Tech Talk Live Notes: Takeaways From Duke, and Looking Ahead to Miami

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Justin Fuente, Virginia Tech
Justin Fuente accepted personal responsibility for Virginia Tech’s performances this season. (Ivan Morozov)

On his takeaways from the Duke game… 

Obviously, I’m extremely disappointed. I’m disappointed that I couldn’t get our team ready to play better. We have a chance to be better than we showed. I think Duke is very good, but we are going through some growing pains right now to say the least, and it’s my job to get us playing better. I’m not disappointed in our players or our coaches. We need better from everybody involved, starting with myself. I’ve got to do a better job of getting us to execute at a higher level on a more consistent basis.

Our kids came back on Sunday and had a great workout. We did a lot more than we usually do on Sundays, but we did really well and really got after each other in a positive way for a little bit longer practice. I’m sure people that care about this program are upset and down and so are we, but we can’t stay down. We have to respond to the challenge in front of us and continue to look forward. That’s what we’re going to do.

On the play after the first quarter… 

I was really disappointed with the way we responded after a negative event. We had a fumble and on the next play, they hit us with the screen and go for a touchdown. We were outgaining them, I’m paraphrasing, something like 80 yards to eight. From then on out, we really couldn’t get the ball back in our court, which is disappointing because we have been a team that’s been able to respond and overcome some adversity along the way.

It’s something we hit on in our meetings on Sunday. They do have a good squad, and this has been coming for a couple years, we’ve seen it. We went into their house last year as underdogs and coming off of a really difficult situation and we really played well. They kind of did that to us this time.

On not taking advantage of good field position early in the game… 

Everything was so difficult for us and, quite honestly, it has been all year. Nothing has been easy out there. We did have a couple short fields out there that we certainly would have liked to have more than three points in the first quarter.

On his message to the team after the game…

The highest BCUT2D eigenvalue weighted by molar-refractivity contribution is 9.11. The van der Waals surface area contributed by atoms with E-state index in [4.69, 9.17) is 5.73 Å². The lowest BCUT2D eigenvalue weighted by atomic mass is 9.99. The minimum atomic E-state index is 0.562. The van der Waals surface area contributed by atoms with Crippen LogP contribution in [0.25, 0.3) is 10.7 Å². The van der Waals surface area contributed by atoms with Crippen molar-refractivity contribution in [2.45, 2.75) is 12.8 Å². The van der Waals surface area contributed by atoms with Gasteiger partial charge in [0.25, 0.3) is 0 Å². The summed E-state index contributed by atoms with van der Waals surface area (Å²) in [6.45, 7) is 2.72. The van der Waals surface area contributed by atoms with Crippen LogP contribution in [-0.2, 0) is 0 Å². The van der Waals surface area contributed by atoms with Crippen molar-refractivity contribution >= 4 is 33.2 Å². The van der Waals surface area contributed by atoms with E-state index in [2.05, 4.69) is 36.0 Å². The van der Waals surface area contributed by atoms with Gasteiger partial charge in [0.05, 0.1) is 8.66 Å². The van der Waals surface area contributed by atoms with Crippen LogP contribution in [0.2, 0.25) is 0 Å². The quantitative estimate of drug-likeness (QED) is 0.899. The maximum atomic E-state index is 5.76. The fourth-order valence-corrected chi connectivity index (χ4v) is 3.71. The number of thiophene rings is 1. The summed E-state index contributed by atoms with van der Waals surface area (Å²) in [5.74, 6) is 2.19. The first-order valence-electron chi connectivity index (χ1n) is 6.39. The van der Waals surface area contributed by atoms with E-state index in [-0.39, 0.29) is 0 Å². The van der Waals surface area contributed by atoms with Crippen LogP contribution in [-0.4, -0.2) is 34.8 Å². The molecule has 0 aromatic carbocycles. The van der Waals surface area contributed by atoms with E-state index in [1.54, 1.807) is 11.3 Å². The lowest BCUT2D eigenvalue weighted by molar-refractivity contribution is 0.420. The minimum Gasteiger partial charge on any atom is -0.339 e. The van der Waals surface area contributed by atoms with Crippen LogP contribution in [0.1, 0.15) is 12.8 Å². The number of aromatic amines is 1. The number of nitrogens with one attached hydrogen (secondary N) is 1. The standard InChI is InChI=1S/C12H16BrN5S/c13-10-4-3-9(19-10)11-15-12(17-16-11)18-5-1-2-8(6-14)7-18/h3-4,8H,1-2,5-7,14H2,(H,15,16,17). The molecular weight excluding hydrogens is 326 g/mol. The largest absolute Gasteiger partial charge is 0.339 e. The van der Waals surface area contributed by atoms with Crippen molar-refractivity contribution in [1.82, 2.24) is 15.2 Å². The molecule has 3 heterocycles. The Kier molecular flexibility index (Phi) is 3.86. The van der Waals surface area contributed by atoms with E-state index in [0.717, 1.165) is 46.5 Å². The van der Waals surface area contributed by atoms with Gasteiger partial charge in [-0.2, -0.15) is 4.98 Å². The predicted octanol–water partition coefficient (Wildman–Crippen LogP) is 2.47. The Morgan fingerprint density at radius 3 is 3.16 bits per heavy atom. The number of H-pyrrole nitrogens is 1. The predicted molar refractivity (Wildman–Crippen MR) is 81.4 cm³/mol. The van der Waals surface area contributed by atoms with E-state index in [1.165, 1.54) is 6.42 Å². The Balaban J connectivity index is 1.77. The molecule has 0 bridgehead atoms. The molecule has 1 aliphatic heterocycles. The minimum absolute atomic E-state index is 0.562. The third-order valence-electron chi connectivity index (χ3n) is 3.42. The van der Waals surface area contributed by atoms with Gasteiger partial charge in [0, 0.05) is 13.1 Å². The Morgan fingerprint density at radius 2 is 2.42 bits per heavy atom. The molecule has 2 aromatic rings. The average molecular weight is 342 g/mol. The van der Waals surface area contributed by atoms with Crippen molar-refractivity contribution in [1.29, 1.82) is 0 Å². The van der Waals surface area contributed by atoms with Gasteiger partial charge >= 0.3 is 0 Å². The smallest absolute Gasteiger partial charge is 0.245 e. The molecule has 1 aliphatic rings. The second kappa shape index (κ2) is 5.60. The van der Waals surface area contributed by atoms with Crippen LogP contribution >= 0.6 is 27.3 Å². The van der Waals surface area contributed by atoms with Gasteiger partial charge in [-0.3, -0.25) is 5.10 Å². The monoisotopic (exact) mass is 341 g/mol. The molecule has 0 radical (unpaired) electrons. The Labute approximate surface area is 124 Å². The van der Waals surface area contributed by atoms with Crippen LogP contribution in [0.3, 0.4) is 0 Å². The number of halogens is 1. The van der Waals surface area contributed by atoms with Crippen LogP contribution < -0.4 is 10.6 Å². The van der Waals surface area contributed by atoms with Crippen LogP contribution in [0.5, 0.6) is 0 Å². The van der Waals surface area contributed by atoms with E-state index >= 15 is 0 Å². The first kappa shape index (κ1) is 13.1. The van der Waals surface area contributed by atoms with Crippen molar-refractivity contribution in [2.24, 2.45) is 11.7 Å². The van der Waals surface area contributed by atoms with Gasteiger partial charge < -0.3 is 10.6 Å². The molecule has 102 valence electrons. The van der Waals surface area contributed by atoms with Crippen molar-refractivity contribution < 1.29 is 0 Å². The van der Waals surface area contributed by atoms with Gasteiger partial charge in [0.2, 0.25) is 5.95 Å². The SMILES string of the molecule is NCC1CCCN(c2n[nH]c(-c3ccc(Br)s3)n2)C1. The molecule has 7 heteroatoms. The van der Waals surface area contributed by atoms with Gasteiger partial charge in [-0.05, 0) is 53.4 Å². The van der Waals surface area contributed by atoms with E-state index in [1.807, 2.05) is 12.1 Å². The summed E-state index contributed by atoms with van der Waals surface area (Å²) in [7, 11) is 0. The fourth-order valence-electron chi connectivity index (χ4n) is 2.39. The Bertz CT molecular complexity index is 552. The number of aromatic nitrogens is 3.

I just told them that we aren’t playing up to our capability and that’s my responsibility. When times are tough and you face criticism, how you respond to that gives credence to the criticism that you’re receiving. You can either prove it right or prove it wrong. Through one day, our guys have done a great job of responding.

On the atmosphere on Friday night… 

We love playing in Lane Stadium in front of our fans. We have great fans who are known across the nation as great supporters of our football squad and our players, most importantly. It was the first time that many of our guys had played in a night-time environment in Lane Stadium.

On how to improve the team’s handling of adversity… 

First of all, you have to put them through some adversity. You can’t just talk about it, you have to go through it. We try to simulate that through practice and the offseason to continue to force them to battle through difficult situations together. We have to handle sudden change a little better as well. The bottom line is that there are too many occasions where we have to do a better job as coaches to put them in situations that they feel comfortable in executing.

There’s just too much poor execution in all three phases of the game. We can make all kinds of excuses about that, but that’s on us to put them in better situations. You always try to balance just doing the same thing over and over again and implementing new stuff and what can you execute. As coaches, we have to do a better job of teaching and forcing them to execute at a higher level more consistently along with being emotionally tough enough to handle the ups and downs. The game isn’t going to be perfect. We can’t play a perfect one, nobody ever has. There’s going to be adversity and we have to be able to buckle down and play the next play.